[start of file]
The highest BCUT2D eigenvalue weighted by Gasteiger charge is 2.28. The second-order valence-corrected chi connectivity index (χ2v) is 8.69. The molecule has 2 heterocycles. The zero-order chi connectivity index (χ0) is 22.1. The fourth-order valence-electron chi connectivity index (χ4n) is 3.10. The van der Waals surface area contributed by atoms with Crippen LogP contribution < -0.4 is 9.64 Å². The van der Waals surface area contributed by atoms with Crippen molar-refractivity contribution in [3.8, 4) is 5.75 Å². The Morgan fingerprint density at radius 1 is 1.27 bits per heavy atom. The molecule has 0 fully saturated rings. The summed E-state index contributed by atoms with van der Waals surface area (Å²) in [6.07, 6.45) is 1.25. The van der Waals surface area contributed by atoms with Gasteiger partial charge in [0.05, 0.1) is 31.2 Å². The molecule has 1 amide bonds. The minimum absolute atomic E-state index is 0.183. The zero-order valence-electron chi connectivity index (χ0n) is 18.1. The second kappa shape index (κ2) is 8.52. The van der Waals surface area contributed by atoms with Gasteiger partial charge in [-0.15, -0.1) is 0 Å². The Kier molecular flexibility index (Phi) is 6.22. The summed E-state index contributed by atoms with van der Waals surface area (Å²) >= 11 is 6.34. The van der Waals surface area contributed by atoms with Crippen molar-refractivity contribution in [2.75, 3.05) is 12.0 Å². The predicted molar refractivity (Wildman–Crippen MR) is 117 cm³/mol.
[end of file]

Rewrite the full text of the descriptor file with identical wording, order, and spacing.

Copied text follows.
The highest BCUT2D eigenvalue weighted by Gasteiger charge is 2.28. The second-order valence-corrected chi connectivity index (χ2v) is 8.69. The molecule has 2 heterocycles. The zero-order chi connectivity index (χ0) is 22.1. The fourth-order valence-electron chi connectivity index (χ4n) is 3.10. The van der Waals surface area contributed by atoms with Crippen LogP contribution < -0.4 is 9.64 Å². The van der Waals surface area contributed by atoms with Crippen molar-refractivity contribution in [3.8, 4) is 5.75 Å². The Morgan fingerprint density at radius 1 is 1.27 bits per heavy atom. The molecule has 0 fully saturated rings. The summed E-state index contributed by atoms with van der Waals surface area (Å²) in [6.07, 6.45) is 1.25. The van der Waals surface area contributed by atoms with Gasteiger partial charge in [0.05, 0.1) is 31.2 Å². The molecule has 1 amide bonds. The minimum absolute atomic E-state index is 0.183. The zero-order valence-electron chi connectivity index (χ0n) is 18.1. The second kappa shape index (κ2) is 8.52. The van der Waals surface area contributed by atoms with Gasteiger partial charge in [-0.15, -0.1) is 0 Å². The Kier molecular flexibility index (Phi) is 6.22. The summed E-state index contributed by atoms with van der Waals surface area (Å²) >= 11 is 6.34. The van der Waals surface area contributed by atoms with Crippen molar-refractivity contribution in [2.75, 3.05) is 12.0 Å². The predicted molar refractivity (Wildman–Crippen MR) is 117 cm³/mol.